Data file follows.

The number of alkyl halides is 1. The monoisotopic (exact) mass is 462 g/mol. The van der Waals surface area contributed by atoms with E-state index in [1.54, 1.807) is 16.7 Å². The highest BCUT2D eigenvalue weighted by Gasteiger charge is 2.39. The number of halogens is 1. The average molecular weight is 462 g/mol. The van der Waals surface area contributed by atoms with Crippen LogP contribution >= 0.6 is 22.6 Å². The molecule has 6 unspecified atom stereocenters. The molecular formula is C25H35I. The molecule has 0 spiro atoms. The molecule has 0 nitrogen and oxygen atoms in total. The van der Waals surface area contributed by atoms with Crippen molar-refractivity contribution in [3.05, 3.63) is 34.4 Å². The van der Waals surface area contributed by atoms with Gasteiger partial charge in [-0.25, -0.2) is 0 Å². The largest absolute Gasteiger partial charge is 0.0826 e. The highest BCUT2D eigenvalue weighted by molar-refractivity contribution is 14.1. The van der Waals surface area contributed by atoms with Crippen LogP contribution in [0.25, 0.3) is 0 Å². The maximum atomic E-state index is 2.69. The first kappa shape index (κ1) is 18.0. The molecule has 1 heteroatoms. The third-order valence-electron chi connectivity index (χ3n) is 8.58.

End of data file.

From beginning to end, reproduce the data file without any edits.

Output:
The number of alkyl halides is 1. The monoisotopic (exact) mass is 462 g/mol. The van der Waals surface area contributed by atoms with E-state index in [1.54, 1.807) is 16.7 Å². The highest BCUT2D eigenvalue weighted by Gasteiger charge is 2.39. The number of halogens is 1. The average molecular weight is 462 g/mol. The van der Waals surface area contributed by atoms with Crippen LogP contribution >= 0.6 is 22.6 Å². The molecule has 6 unspecified atom stereocenters. The molecular formula is C25H35I. The molecule has 0 spiro atoms. The molecule has 0 nitrogen and oxygen atoms in total. The van der Waals surface area contributed by atoms with Crippen molar-refractivity contribution in [3.05, 3.63) is 34.4 Å². The van der Waals surface area contributed by atoms with Gasteiger partial charge in [-0.25, -0.2) is 0 Å². The largest absolute Gasteiger partial charge is 0.0826 e. The highest BCUT2D eigenvalue weighted by molar-refractivity contribution is 14.1. The van der Waals surface area contributed by atoms with Crippen LogP contribution in [0.25, 0.3) is 0 Å². The maximum atomic E-state index is 2.69. The first kappa shape index (κ1) is 18.0. The molecule has 1 heteroatoms. The third-order valence-electron chi connectivity index (χ3n) is 8.58.